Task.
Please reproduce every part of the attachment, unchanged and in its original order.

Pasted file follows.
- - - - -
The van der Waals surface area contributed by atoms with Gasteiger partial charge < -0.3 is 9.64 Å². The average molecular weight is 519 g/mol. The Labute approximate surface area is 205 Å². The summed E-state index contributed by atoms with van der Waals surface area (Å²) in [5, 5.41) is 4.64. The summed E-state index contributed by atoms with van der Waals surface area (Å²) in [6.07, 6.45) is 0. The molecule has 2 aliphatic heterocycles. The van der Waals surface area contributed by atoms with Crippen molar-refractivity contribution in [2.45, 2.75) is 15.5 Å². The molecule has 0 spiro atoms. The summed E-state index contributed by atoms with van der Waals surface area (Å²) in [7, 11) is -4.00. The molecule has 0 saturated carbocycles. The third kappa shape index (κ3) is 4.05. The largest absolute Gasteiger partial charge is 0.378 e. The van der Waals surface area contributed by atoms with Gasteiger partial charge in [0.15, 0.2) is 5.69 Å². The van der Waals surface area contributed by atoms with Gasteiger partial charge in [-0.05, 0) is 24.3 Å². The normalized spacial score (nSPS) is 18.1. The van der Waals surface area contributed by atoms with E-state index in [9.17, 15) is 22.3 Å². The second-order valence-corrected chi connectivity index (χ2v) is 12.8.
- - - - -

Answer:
The van der Waals surface area contributed by atoms with Gasteiger partial charge < -0.3 is 9.64 Å². The average molecular weight is 519 g/mol. The Labute approximate surface area is 205 Å². The summed E-state index contributed by atoms with van der Waals surface area (Å²) in [5, 5.41) is 4.64. The summed E-state index contributed by atoms with van der Waals surface area (Å²) in [6.07, 6.45) is 0. The molecule has 2 aliphatic heterocycles. The van der Waals surface area contributed by atoms with Crippen molar-refractivity contribution in [2.45, 2.75) is 15.5 Å². The molecule has 0 spiro atoms. The summed E-state index contributed by atoms with van der Waals surface area (Å²) in [7, 11) is -4.00. The molecule has 0 saturated carbocycles. The third kappa shape index (κ3) is 4.05. The largest absolute Gasteiger partial charge is 0.378 e. The van der Waals surface area contributed by atoms with Gasteiger partial charge in [0.15, 0.2) is 5.69 Å². The van der Waals surface area contributed by atoms with Gasteiger partial charge in [-0.05, 0) is 24.3 Å². The normalized spacial score (nSPS) is 18.1. The van der Waals surface area contributed by atoms with E-state index in [9.17, 15) is 22.3 Å². The second-order valence-corrected chi connectivity index (χ2v) is 12.8.